The home automation wiring connections are made by RJ45 cables.
• UTP: this is the cheapest type of cable but the least efficient because it is neither shielded nor screened;
• STP: the cable is screened pair by pair;
• FTP: this is the most widely used cable, screened with aluminum foil;
• S-FTP: the cable is screened pair by pair and shielded;
• S-STP: this is the most protected type of cable; it is shielded pair by pair and reinforced with overall shielding.
Home automation cabling is the most reliable network.
• Unlike the power line network, home automation cabling is made of cables whose conductors are twisted in pairs to avoid any electrical interference.
• This type of home automation network may require the installation of an inverter to convert direct current into alternating current (for Internet routers and security equipment such as alarms).
• Finally, a patch panel acts as an intermediary between the connections of the connected devices and the network sockets.
Power line Home Automation is Very Easy to Install
The carrier stream is used to exchange information through the existing power network. It is ideal for a renovation or a temporary home automation installation (for a tenant for example).
• Power line carriers use the X10 communication protocol, undoubtedly the most widely used by home automation devices.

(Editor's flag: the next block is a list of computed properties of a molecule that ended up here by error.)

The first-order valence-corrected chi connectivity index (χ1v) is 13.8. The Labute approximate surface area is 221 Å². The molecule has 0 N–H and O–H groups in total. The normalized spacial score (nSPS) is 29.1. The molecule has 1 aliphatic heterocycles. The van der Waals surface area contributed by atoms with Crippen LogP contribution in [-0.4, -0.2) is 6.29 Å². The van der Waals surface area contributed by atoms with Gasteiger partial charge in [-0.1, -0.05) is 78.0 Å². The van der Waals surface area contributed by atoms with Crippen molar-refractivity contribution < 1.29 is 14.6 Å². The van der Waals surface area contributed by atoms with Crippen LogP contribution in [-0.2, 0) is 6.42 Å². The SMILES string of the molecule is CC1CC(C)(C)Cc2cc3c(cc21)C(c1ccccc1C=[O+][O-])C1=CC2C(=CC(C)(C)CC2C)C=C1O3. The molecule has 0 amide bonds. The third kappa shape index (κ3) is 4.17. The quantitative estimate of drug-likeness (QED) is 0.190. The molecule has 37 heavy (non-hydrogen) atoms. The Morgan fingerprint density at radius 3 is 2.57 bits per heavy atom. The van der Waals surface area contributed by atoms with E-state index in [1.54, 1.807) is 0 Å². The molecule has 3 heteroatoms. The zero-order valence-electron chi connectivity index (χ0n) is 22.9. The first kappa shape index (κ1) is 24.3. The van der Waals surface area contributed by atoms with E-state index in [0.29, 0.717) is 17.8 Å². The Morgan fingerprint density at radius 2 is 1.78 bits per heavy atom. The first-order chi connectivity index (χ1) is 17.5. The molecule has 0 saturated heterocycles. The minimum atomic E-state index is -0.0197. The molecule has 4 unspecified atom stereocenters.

• All you have to do is install a domestic power line box on the electrical outlets for the devices to communicate with each other, and above all to communicate with the home automation system.
However, the cost of installing PLC home automation is high compared to its performance.
• This system may experience operational disturbances when a device is disconnected from the network;
• Data transmission is not as fast as over cable or Wi-Fi.
• The carrier current can diffuse radio waves by radiation in case of high-frequency transmission, because the electrical network is not shielded, unlike home automation wiring.
Wireless Home Automation is Impressive for its Installation Possibilities
A wireless home automation network can use two different types of wireless technologies.
• By radio waves;
• By infrared (be careful, infrared rays do not pass through walls).